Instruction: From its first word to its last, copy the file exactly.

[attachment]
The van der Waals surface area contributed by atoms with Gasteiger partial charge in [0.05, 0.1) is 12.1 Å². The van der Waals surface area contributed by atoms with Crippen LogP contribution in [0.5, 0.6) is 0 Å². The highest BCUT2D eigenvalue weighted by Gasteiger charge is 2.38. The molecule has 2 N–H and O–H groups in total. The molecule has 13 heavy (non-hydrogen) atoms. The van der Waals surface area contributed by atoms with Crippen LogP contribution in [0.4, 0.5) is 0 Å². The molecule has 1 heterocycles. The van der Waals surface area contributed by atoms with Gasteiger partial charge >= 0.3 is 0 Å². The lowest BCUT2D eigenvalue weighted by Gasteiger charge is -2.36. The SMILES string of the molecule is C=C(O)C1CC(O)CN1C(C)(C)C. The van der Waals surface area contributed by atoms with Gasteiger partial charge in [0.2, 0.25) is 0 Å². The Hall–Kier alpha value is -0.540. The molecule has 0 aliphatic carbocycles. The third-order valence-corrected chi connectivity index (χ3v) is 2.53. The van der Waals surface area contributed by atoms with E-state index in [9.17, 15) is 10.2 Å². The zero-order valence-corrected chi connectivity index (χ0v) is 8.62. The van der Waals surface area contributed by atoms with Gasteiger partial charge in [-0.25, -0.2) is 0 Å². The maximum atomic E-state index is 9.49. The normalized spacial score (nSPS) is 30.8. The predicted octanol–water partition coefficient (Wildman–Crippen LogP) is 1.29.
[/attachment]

The van der Waals surface area contributed by atoms with Gasteiger partial charge in [0.05, 0.1) is 12.1 Å². The van der Waals surface area contributed by atoms with Crippen LogP contribution in [0.5, 0.6) is 0 Å². The highest BCUT2D eigenvalue weighted by Gasteiger charge is 2.38. The molecule has 2 N–H and O–H groups in total. The molecule has 13 heavy (non-hydrogen) atoms. The van der Waals surface area contributed by atoms with Crippen LogP contribution in [0.4, 0.5) is 0 Å². The molecule has 1 heterocycles. The van der Waals surface area contributed by atoms with Gasteiger partial charge >= 0.3 is 0 Å². The lowest BCUT2D eigenvalue weighted by Gasteiger charge is -2.36. The SMILES string of the molecule is C=C(O)C1CC(O)CN1C(C)(C)C. The van der Waals surface area contributed by atoms with Gasteiger partial charge in [0.2, 0.25) is 0 Å². The Hall–Kier alpha value is -0.540. The molecule has 0 aliphatic carbocycles. The third-order valence-corrected chi connectivity index (χ3v) is 2.53. The van der Waals surface area contributed by atoms with E-state index in [9.17, 15) is 10.2 Å². The zero-order valence-corrected chi connectivity index (χ0v) is 8.62. The van der Waals surface area contributed by atoms with Gasteiger partial charge in [-0.25, -0.2) is 0 Å². The maximum atomic E-state index is 9.49. The normalized spacial score (nSPS) is 30.8. The predicted octanol–water partition coefficient (Wildman–Crippen LogP) is 1.29.